The vast majority of contemporary scholars working in intellectual character education endeavor to identify those elements that render an educational program reliably successful at fostering the growth of intellectual excellences in students. In this article, I adopt an opposite perspective: I examine potential reasons as to why virtue-based approaches to education might fail to enable students to acquire intellectual virtues. Given the scarcity of accounts of educational failure in contemporary intellectual character education, I search for such accounts in the philosophical roots of the concept of intellectual virtues. In this article, I focus on Plato’s discussion of the eristic agent, namely, an individual who has developed epistemically valuable cognitive abilities but, due to insufficient moral character education, results in misusing them to pursue non-epistemic and quite often also non-moral ends. I argue that Plato’s account of the eristic practice has much to offer to intellectual character education today. It strongly indicates that intellectual virtues cannot be fostered in isolation from moral virtues and that the development of the students’ (1) epistemic emotions and (2) moral virtues should take place prior to the fostering of intellectual excellences in them.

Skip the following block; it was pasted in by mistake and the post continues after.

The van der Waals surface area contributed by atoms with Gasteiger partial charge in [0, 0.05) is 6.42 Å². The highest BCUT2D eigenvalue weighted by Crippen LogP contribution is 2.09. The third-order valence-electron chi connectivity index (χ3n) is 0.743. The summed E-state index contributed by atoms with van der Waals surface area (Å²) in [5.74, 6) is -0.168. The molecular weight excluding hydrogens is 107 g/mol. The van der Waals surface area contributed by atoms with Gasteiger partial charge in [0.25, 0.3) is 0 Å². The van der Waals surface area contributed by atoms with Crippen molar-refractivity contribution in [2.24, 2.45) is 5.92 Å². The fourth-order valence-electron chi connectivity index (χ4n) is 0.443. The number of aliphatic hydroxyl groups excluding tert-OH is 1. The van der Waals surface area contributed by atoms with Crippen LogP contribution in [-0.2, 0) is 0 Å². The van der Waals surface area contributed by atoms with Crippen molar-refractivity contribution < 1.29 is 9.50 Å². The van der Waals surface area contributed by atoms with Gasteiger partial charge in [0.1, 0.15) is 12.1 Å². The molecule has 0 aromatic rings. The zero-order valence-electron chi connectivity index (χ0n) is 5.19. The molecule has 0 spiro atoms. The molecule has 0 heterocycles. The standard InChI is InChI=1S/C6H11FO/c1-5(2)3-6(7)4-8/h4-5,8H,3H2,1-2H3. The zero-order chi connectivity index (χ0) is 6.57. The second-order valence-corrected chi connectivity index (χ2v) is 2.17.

- educational failure
- intellectual character education